With no real capacity for sexual consent, appeals to quasi-Islamic paternalism

After the last text about the pro-sexual revolution propaganda, I came across two interesting texts. One is a scientific column by Natália Pasternak n’O Globo, which basically says that the sexual revolution is a scientific thing and anyone who doesn’t like it is an obscurantist. Another is the Aceprensa article on feminists who reject the sexual revolution, which the editor suggested I translate for this Gazette.

Let’s start with Pasternak’s. As is well known, there is a biological explanation for why men tend to be more promiscuous than women: a man can impregnate several women and thus have a lot of offspring at once. A woman, on the other hand, will be pregnant for 9 months, normally with only one child; moreover, she will be fragile for a good part of this period and also afterwards, when she will have to dedicate herself to a totally helpless baby. Reproduction is much heavier for the human female; therefore, she will be much more selective when choosing to have sex. (If you have a choice, of course.) The invention of contraception doesn’t erase millennia of evolution, and this can be easily seen in the latest dating apps: men say “yes” and women say “no.” In the male homosexual scenario, the apps are not just for flirting, they have immediate sex, dispensing with a selection step. If sexual behavior were explained by the degree of oppression, gays should be more chaste than women.

Well, according to Pasternak, in the article “The myth of the passive female”, all this it is science produced by men, therefore, sexist, even if “unconsciously”. Everything changed when women entered science. I quote her: “Anthropologist and primatologist Sarah Hrdy demonstrated, in her study with langur monkeys from Southeast Asia, that copulating with diverse males was a female strategy to prevent the common practice of infanticide. If the males didn’t know whose offspring they were, they were confused and didn’t kill any. Brooke Scelza, a behavioral ecologist at the University of California, studied the Himba, an indigenous society in northern Namibia, where extramarital affairs are common for women, and they have children by several different partners. Scelza says that during the time she lived in this community, the women didn’t understand why she didn’t take the opportunity to take men to her tent.”

Skepticism, please!

I find it quite implausible that such a degree of intentionality can be proved in this little monkey here:

Shantanu Kuveskar, CC BY-SA 4.0 https://creativecommons.org/licenses/by-sa/4.0, via Wikimedia Commons
Shantanu Kuveskar, CC BY-SA 4.0 https://creativecommons.org/licenses/by-sa/4.0, via Wikimedia Commons21125325

Chimps using tools are one thing; little monkeys with a much smaller brain plotting sexual release, another, far more implausible. With a google, it turns out that the history of the langurs is a feminist workhorse especially in anthropology. This anthropologist would have shown that evolutionary social scientists are wrong, and that women are by nature just as promiscuous as men. All the differences between male and female behavior are explained by the oppression perpetrated by social constructions. The usual spiel.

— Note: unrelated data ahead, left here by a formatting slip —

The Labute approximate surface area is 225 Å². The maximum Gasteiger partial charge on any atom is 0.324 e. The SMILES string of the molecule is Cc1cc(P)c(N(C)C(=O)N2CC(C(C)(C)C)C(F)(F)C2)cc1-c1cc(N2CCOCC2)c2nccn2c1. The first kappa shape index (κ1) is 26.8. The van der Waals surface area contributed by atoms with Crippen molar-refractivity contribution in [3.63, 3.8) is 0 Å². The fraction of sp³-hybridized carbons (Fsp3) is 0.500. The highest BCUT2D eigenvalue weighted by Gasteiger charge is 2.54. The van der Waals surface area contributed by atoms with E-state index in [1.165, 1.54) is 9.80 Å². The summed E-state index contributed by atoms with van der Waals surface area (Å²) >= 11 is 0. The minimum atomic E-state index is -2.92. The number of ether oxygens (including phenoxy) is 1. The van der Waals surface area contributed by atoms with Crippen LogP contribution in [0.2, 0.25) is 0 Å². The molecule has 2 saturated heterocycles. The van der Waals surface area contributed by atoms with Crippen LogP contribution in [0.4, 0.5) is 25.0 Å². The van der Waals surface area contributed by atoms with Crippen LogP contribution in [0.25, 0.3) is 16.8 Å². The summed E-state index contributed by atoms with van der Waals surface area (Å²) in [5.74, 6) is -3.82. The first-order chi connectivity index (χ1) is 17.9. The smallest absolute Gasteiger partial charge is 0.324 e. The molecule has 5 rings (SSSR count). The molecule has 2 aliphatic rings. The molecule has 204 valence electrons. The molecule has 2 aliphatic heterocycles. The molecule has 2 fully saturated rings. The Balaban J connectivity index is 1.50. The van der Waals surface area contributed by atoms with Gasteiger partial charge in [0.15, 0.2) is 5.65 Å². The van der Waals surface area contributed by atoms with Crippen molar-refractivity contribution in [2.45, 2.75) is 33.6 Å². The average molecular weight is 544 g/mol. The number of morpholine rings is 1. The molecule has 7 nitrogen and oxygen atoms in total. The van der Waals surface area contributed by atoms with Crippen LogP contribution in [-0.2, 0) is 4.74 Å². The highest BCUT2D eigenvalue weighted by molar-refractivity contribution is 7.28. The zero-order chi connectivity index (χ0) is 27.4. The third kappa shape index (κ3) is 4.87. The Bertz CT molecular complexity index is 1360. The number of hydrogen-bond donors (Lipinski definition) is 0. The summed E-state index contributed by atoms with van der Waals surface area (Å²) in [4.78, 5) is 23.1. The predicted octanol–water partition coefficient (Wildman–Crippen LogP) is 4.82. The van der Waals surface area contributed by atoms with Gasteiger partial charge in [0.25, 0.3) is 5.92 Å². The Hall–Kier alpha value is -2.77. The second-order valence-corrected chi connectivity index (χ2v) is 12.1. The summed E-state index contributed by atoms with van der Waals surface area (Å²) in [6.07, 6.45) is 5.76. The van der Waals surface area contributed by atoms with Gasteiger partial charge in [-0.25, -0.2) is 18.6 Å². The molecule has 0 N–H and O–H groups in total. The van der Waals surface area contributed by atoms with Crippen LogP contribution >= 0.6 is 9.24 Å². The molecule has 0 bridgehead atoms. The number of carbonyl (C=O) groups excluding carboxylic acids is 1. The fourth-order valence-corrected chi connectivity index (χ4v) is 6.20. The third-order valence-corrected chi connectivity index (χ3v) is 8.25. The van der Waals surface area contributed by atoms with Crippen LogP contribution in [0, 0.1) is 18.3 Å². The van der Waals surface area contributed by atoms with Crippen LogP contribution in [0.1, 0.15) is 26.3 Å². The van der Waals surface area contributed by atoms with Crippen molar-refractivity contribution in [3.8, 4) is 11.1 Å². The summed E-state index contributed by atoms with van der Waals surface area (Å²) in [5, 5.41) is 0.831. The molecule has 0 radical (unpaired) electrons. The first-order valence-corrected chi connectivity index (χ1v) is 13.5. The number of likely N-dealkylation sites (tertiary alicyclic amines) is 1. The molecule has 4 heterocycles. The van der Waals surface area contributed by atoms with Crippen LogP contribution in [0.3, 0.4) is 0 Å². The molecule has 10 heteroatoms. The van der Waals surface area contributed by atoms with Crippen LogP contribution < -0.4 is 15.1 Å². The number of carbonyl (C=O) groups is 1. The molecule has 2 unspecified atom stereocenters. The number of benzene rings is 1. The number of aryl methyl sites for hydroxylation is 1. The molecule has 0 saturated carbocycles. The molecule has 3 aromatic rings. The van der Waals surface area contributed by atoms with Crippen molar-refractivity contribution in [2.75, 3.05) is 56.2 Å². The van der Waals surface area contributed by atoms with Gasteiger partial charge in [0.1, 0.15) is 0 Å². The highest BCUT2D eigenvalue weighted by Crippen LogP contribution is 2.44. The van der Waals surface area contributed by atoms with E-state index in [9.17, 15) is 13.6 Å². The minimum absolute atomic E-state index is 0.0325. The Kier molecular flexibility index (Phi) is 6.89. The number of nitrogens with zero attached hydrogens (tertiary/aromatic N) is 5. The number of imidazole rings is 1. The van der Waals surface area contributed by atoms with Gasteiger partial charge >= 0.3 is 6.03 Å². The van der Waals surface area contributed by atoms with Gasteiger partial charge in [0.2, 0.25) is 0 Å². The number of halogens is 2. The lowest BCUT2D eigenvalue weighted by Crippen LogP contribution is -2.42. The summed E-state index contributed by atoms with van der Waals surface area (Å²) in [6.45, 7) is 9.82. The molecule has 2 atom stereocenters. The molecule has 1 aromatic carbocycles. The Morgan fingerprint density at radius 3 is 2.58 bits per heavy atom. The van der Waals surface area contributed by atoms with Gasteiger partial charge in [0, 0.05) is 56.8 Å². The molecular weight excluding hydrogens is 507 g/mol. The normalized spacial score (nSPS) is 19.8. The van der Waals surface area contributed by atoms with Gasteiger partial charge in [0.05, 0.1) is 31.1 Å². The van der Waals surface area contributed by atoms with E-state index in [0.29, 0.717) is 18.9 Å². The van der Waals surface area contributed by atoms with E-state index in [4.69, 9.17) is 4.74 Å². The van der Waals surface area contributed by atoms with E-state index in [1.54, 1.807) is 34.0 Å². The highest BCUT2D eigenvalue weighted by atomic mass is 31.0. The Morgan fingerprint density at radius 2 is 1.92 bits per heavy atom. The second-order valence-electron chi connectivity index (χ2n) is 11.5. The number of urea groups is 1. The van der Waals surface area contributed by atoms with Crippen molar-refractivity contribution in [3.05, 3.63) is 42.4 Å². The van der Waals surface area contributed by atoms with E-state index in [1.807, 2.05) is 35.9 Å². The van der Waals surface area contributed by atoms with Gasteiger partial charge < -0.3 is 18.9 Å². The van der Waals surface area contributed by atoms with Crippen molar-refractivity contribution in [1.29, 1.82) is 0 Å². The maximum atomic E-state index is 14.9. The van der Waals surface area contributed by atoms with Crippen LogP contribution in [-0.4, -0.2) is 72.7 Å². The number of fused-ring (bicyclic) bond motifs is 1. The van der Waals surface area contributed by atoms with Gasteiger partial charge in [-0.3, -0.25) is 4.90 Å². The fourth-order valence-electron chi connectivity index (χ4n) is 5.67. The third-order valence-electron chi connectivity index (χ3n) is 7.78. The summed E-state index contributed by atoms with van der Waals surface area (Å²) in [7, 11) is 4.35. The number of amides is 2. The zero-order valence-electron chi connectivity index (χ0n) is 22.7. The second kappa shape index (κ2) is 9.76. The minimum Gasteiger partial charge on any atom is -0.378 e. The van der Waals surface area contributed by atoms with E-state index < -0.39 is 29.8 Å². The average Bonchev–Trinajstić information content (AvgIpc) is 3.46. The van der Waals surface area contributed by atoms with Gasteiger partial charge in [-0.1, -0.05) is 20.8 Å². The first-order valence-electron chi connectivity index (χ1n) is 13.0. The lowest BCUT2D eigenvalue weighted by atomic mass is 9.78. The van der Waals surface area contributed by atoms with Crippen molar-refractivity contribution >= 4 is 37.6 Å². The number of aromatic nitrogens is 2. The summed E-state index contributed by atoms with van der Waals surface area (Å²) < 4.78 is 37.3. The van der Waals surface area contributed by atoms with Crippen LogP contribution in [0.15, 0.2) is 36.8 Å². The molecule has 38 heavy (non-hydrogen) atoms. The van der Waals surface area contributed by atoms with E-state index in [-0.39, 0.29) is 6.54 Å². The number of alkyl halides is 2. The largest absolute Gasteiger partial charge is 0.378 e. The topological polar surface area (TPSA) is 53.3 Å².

As anthropology today is perhaps the most toxic environment for the humanities, no politically correct consensus that emerges from this discipline deserves credit.

The primatologist anthropologist is still an old woman; she has, for better or worse, a consecrated work. The other anthropologist is active and doesn’t seem to have gained enough relevance to have an entry on Wikipedia (in English they do an entry about the whole world). On Google Scholar, when we searched the Himba people, her name doesn’t seem to have much relevance, and the anthropologists who study her don’t seem to be particularly committed to female sexuality either. In the English-speaking Wikipedia, we learn that the Himba people have been studied by anthropologists for a long time, that they are a pastoral people and that the Himba are, little by little, receiving influences from Western culture. As for their customs, the entry says: “The Himba are polygamous, with the average Himba man being the husband of two wives. They also practice early marriages. Himba girls are married to their male partners by their parents. This happens at the beginning of puberty, which could mean that girls with years or less are married by their father. This practice is illegal in Namibia, and even some Himba dispute it, but it is nevertheless widespread. Among the Himba people, it is a traditional rite of passage to circumcise boys before puberty. Upon marriage, a Himba boy is considered a man. A Himba girl is not considered a full woman until she has a child. Marriage among the Himba involves transactions in cattle, which is the source of their economy. These transactions involve the dowry; this can be negotiated between the groom’s family and the bride’s father, depending on the relative poverty of the families involved. For the bride’s family to accept the dowry, the cattle must appear to be of high quality. Standard practice is to offer an ox, but more cattle will be offered if the groom’s father is rich and able to offer more.”

A Wikipedia article is only as good as the references it contains. brings. The sources for this section of the article are the government of Namibia, which aims to combat child marriage, and anthropologist David Crandall, who spent a year living as a herder among the Himba.

An Anthropology Problem

The fact that we can so easily disprove an anthropologist’s gossip was due, in this case, to the fact that we have the work of a serious anthropologist . However, the easiest thing in the world is to be a constructivist charlatan in anthropology. Let’s say you have an agenda to prove that values ​​are merely arbitrary social constructions, and that an entirely different culture – that of the sexual revolution, for example – is possible. Now, his field is anthropology: it suffices to find a people where such a thing is not valid to show that it is a social construction, and not a universal of human nature. And anthropology has an advantage compared to other sciences: the object of study is sometimes very difficult to access.